A turning point on racial inequality
Presidential candidates are finally feeling the pressure to talk about structural racism; the rest of us should, too
At this September’s Democratic presidential debate — held at a historically black college in Houston — some 14 million Americans tuned in to watch the 10 leading candidates debate each other for the first time.
The debate set another important precedent: All of the candidates spoke out against the systemic racism that has toxified the country and endangered our communities for centuries.
Some candidates promised to fight racial inequity with policies that would close the racial wealth gap or reduce maternal mortality disparities between white Americans and communities of color. Others stressed the need for gun control after the racist attack in El Paso.
And, vitally, all promised to address the deep racial inequities in our criminal justice system.
These conversations are encouraging. It’s been 400 years since the first enslaved Africans were brought to the U.S. And after four centuries, it’s well past time for our country’s political leaders to embrace proactive policies to create lasting change.
From fugitive slave laws to Jim Crow to stop and frisk, the U.S. criminal justice system especially has targeted, and too often unjustly punished, black Americans. Through practices like racial profiling and excessive force, today’s criminal justice system upholds centuries-old patterns of racial surveillance and targeting.
I’m reminded every time I leave my house how I’m seen by others — and the threat they may perceive as I go about my everyday routine.
In recent months black men have had the cops called on them while looking for a parking spot or depositing a paycheck. These ever-present headlines remind me, and those who look like me, of the burden of being a black man in America.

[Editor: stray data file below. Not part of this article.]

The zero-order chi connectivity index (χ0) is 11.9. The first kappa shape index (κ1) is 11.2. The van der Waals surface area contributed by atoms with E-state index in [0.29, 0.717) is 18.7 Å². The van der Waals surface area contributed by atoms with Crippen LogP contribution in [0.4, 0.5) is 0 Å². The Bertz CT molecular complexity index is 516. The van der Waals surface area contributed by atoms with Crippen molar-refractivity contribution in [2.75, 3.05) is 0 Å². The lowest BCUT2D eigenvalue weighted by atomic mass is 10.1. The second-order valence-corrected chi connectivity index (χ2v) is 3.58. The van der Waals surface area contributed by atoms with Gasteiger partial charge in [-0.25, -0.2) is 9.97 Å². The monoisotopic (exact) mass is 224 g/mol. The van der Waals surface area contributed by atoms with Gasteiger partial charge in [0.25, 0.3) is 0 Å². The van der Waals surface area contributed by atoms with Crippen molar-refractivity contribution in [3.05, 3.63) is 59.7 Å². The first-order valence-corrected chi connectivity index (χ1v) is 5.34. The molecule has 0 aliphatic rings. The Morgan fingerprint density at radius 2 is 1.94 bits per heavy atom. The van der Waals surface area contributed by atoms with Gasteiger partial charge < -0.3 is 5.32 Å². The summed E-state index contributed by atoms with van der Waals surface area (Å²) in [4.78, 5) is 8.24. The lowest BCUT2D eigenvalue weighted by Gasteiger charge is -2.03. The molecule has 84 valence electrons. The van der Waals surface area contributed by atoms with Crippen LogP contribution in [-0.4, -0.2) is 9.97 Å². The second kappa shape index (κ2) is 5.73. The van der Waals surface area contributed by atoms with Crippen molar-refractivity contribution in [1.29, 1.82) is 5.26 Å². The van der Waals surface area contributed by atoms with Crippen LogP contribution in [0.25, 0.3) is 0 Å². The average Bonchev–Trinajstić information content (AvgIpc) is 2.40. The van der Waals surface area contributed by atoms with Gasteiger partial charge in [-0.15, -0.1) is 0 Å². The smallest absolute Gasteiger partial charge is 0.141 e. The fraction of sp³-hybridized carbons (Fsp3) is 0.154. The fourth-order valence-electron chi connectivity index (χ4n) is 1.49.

As a parent, it’s not lost on me that one of my most important jobs is to prepare my three children for the injustice and racism they will face in this world. Many black families already know how emotionally draining it is to have “the talk” on how to engage with police to stay safe.
If you’re white, you might not have had to have the same conversation with your loved ones or the children in your life. But it’s time for all of us now to step up and talk to each other.
I’m heartened that presidential candidates are proposing bold policies to address the injustice African Americans in the U.S. continue to endure, but we all share the responsibility to talk about racial inequity. As the president and other political leaders stoke hate and fear to normalize racism, we all must be intentional about creating change.
White Americans, in particular, can demonstrate their commitment to racial justice by talking to neighbors, colleagues, and friends about issues like racial profiling. All of us, regardless of the color of our skin, should continue to push America to strive to live the values of justice and equity that we process — and put hate and discrimination behind us for good.
We must recognize the enemy as more than a racist president who weaponizes bigotry and division, and as more than the criminal justice officials who disproportionately profile communities of color. The enemy is the racism and oppression that’s at the heart of our institutions and the normalization of that bigotry in our communities.
And we must fight, together, to dismantle these — and every — system of oppression.
Diallo Brooks is People For the American Way’s Senior Director of Outreach and Public Engagement. This op-ed was distributed by OtherWords.org.